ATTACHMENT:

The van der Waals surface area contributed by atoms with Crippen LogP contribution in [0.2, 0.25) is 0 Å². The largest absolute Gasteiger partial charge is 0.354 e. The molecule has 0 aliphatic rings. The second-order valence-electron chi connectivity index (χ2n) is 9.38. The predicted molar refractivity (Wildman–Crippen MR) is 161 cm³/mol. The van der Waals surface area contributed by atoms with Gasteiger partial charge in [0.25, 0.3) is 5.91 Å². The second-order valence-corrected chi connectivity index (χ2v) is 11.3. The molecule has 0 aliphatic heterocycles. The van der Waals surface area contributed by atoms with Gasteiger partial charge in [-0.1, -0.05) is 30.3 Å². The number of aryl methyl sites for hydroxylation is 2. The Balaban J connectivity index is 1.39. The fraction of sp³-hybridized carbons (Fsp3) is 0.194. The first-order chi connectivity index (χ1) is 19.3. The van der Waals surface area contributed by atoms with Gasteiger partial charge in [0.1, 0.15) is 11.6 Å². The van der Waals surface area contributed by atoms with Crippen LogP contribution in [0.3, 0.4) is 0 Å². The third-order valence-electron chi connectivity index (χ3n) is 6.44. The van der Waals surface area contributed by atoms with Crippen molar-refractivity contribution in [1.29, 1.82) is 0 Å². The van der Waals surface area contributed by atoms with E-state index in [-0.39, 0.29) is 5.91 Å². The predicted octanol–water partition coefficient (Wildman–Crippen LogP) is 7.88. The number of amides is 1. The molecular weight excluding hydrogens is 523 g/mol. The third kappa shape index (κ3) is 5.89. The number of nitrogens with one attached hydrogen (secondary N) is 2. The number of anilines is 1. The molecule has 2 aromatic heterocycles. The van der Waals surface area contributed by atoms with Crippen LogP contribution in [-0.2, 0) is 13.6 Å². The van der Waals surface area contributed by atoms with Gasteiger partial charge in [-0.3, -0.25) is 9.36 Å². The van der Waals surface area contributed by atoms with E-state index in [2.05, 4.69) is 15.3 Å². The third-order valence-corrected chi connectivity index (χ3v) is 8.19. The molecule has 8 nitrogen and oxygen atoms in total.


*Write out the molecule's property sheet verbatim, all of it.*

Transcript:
The van der Waals surface area contributed by atoms with Crippen LogP contribution in [0.2, 0.25) is 0 Å². The largest absolute Gasteiger partial charge is 0.354 e. The molecule has 0 aliphatic rings. The second-order valence-electron chi connectivity index (χ2n) is 9.38. The predicted molar refractivity (Wildman–Crippen MR) is 161 cm³/mol. The van der Waals surface area contributed by atoms with Gasteiger partial charge in [0.25, 0.3) is 5.91 Å². The second-order valence-corrected chi connectivity index (χ2v) is 11.3. The molecule has 0 aliphatic heterocycles. The van der Waals surface area contributed by atoms with Gasteiger partial charge in [-0.1, -0.05) is 30.3 Å². The number of aryl methyl sites for hydroxylation is 2. The Balaban J connectivity index is 1.39. The fraction of sp³-hybridized carbons (Fsp3) is 0.194. The first-order chi connectivity index (χ1) is 19.3. The van der Waals surface area contributed by atoms with Gasteiger partial charge in [0.1, 0.15) is 11.6 Å². The van der Waals surface area contributed by atoms with Crippen LogP contribution in [0.3, 0.4) is 0 Å². The third-order valence-electron chi connectivity index (χ3n) is 6.44. The van der Waals surface area contributed by atoms with Crippen molar-refractivity contribution in [1.29, 1.82) is 0 Å². The van der Waals surface area contributed by atoms with E-state index in [-0.39, 0.29) is 5.91 Å². The predicted octanol–water partition coefficient (Wildman–Crippen LogP) is 7.88. The number of amides is 1. The molecular weight excluding hydrogens is 523 g/mol. The third kappa shape index (κ3) is 5.89. The number of nitrogens with one attached hydrogen (secondary N) is 2. The number of anilines is 1. The molecule has 2 aromatic heterocycles. The van der Waals surface area contributed by atoms with Crippen LogP contribution in [-0.2, 0) is 13.6 Å². The van der Waals surface area contributed by atoms with Gasteiger partial charge in [-0.3, -0.25) is 9.36 Å². The van der Waals surface area contributed by atoms with E-state index in [2.05, 4.69) is 15.3 Å². The third-order valence-corrected chi connectivity index (χ3v) is 8.19. The molecule has 8 nitrogen and oxygen atoms in total.